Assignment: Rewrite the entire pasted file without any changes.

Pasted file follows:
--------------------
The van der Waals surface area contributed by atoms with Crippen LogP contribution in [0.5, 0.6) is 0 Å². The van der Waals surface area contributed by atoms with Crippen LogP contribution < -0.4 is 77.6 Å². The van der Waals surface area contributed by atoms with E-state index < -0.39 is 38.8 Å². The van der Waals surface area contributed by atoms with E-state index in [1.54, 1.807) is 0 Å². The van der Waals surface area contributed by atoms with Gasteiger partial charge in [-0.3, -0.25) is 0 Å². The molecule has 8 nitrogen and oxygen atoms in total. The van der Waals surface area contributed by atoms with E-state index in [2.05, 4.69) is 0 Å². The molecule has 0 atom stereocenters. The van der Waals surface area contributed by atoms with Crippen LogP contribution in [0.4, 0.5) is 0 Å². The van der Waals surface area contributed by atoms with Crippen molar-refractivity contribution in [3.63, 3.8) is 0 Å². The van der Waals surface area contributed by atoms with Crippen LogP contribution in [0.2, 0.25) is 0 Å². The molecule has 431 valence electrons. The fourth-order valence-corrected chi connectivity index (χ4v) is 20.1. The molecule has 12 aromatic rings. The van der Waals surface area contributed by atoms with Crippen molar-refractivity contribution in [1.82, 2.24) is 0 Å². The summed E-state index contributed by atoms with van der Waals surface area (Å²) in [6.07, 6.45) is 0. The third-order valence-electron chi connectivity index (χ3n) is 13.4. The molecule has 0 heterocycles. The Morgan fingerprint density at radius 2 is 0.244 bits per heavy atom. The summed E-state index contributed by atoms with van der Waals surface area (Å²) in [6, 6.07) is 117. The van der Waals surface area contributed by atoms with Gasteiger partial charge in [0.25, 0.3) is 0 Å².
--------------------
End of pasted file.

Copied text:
The van der Waals surface area contributed by atoms with Crippen LogP contribution in [0.5, 0.6) is 0 Å². The van der Waals surface area contributed by atoms with Crippen LogP contribution < -0.4 is 77.6 Å². The van der Waals surface area contributed by atoms with E-state index < -0.39 is 38.8 Å². The van der Waals surface area contributed by atoms with E-state index in [1.54, 1.807) is 0 Å². The van der Waals surface area contributed by atoms with Gasteiger partial charge in [-0.3, -0.25) is 0 Å². The molecule has 8 nitrogen and oxygen atoms in total. The van der Waals surface area contributed by atoms with E-state index in [2.05, 4.69) is 0 Å². The molecule has 0 atom stereocenters. The van der Waals surface area contributed by atoms with Crippen LogP contribution in [0.4, 0.5) is 0 Å². The van der Waals surface area contributed by atoms with Crippen molar-refractivity contribution in [3.63, 3.8) is 0 Å². The van der Waals surface area contributed by atoms with Crippen LogP contribution in [0.2, 0.25) is 0 Å². The molecule has 431 valence electrons. The fourth-order valence-corrected chi connectivity index (χ4v) is 20.1. The molecule has 12 aromatic rings. The van der Waals surface area contributed by atoms with Crippen molar-refractivity contribution in [1.82, 2.24) is 0 Å². The summed E-state index contributed by atoms with van der Waals surface area (Å²) in [6.07, 6.45) is 0. The third-order valence-electron chi connectivity index (χ3n) is 13.4. The molecule has 0 heterocycles. The Morgan fingerprint density at radius 2 is 0.244 bits per heavy atom. The summed E-state index contributed by atoms with van der Waals surface area (Å²) in [6, 6.07) is 117. The van der Waals surface area contributed by atoms with Gasteiger partial charge in [0.25, 0.3) is 0 Å².